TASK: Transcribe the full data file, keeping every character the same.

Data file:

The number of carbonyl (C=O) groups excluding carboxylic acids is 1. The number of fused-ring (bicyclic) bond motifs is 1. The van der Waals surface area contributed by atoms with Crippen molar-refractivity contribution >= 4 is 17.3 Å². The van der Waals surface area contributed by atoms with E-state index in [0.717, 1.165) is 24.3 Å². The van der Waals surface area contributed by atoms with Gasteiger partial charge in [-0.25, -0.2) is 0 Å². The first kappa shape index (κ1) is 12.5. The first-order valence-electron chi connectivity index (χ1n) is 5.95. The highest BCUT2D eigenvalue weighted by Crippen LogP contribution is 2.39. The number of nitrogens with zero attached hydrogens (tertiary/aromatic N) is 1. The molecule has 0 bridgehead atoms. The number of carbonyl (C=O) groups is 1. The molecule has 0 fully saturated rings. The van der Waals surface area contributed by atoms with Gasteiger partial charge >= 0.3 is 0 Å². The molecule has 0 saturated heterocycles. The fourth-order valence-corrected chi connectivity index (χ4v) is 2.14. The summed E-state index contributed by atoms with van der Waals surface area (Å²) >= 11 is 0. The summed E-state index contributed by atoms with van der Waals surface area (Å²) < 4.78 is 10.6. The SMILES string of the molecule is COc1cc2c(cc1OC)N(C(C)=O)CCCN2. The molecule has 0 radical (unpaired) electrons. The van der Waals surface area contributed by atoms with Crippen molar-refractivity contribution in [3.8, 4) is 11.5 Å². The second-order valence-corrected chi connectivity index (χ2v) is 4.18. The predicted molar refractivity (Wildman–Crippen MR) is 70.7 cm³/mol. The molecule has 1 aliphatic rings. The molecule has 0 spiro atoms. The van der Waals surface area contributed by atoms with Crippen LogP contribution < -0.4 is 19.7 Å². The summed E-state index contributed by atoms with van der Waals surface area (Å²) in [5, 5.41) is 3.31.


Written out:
The number of carbonyl (C=O) groups excluding carboxylic acids is 1. The number of fused-ring (bicyclic) bond motifs is 1. The van der Waals surface area contributed by atoms with Crippen molar-refractivity contribution >= 4 is 17.3 Å². The van der Waals surface area contributed by atoms with E-state index in [0.717, 1.165) is 24.3 Å². The van der Waals surface area contributed by atoms with Gasteiger partial charge in [-0.25, -0.2) is 0 Å². The first kappa shape index (κ1) is 12.5. The first-order valence-electron chi connectivity index (χ1n) is 5.95. The highest BCUT2D eigenvalue weighted by Crippen LogP contribution is 2.39. The number of nitrogens with zero attached hydrogens (tertiary/aromatic N) is 1. The molecule has 0 bridgehead atoms. The number of carbonyl (C=O) groups is 1. The molecule has 0 fully saturated rings. The van der Waals surface area contributed by atoms with Gasteiger partial charge >= 0.3 is 0 Å². The molecule has 0 saturated heterocycles. The fourth-order valence-corrected chi connectivity index (χ4v) is 2.14. The summed E-state index contributed by atoms with van der Waals surface area (Å²) >= 11 is 0. The summed E-state index contributed by atoms with van der Waals surface area (Å²) < 4.78 is 10.6. The SMILES string of the molecule is COc1cc2c(cc1OC)N(C(C)=O)CCCN2. The molecule has 0 radical (unpaired) electrons. The van der Waals surface area contributed by atoms with Crippen molar-refractivity contribution in [3.8, 4) is 11.5 Å². The second-order valence-corrected chi connectivity index (χ2v) is 4.18. The predicted molar refractivity (Wildman–Crippen MR) is 70.7 cm³/mol. The molecule has 1 aliphatic rings. The molecule has 0 spiro atoms. The van der Waals surface area contributed by atoms with Crippen LogP contribution < -0.4 is 19.7 Å². The summed E-state index contributed by atoms with van der Waals surface area (Å²) in [5, 5.41) is 3.31.